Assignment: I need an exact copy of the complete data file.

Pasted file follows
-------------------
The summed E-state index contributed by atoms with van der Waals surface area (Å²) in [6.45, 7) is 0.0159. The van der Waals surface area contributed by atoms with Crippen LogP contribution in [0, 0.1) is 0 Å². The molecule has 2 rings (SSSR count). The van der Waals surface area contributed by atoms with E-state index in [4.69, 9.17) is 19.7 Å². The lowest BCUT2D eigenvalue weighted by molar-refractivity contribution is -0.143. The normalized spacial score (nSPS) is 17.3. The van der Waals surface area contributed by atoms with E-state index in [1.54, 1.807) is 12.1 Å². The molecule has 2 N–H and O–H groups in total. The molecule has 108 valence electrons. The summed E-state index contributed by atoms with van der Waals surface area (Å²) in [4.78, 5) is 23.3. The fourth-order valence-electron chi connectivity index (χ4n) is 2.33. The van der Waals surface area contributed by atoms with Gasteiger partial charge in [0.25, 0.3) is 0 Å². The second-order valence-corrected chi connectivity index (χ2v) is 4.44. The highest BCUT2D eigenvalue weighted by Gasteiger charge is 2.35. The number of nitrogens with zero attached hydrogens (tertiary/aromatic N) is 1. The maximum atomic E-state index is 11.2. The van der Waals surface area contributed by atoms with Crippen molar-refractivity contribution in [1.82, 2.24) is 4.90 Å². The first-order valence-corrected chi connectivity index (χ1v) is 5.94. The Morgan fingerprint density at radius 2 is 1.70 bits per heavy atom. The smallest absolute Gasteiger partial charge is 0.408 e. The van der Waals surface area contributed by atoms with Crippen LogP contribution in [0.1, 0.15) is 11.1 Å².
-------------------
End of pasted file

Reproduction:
The summed E-state index contributed by atoms with van der Waals surface area (Å²) in [6.45, 7) is 0.0159. The van der Waals surface area contributed by atoms with Crippen LogP contribution in [0, 0.1) is 0 Å². The molecule has 2 rings (SSSR count). The van der Waals surface area contributed by atoms with E-state index in [4.69, 9.17) is 19.7 Å². The lowest BCUT2D eigenvalue weighted by molar-refractivity contribution is -0.143. The normalized spacial score (nSPS) is 17.3. The van der Waals surface area contributed by atoms with E-state index in [1.54, 1.807) is 12.1 Å². The molecule has 2 N–H and O–H groups in total. The molecule has 108 valence electrons. The summed E-state index contributed by atoms with van der Waals surface area (Å²) in [4.78, 5) is 23.3. The fourth-order valence-electron chi connectivity index (χ4n) is 2.33. The van der Waals surface area contributed by atoms with Gasteiger partial charge in [0.25, 0.3) is 0 Å². The second-order valence-corrected chi connectivity index (χ2v) is 4.44. The highest BCUT2D eigenvalue weighted by Gasteiger charge is 2.35. The number of nitrogens with zero attached hydrogens (tertiary/aromatic N) is 1. The maximum atomic E-state index is 11.2. The van der Waals surface area contributed by atoms with Crippen molar-refractivity contribution in [1.82, 2.24) is 4.90 Å². The first-order valence-corrected chi connectivity index (χ1v) is 5.94. The Morgan fingerprint density at radius 2 is 1.70 bits per heavy atom. The smallest absolute Gasteiger partial charge is 0.408 e. The van der Waals surface area contributed by atoms with Crippen LogP contribution in [0.1, 0.15) is 11.1 Å².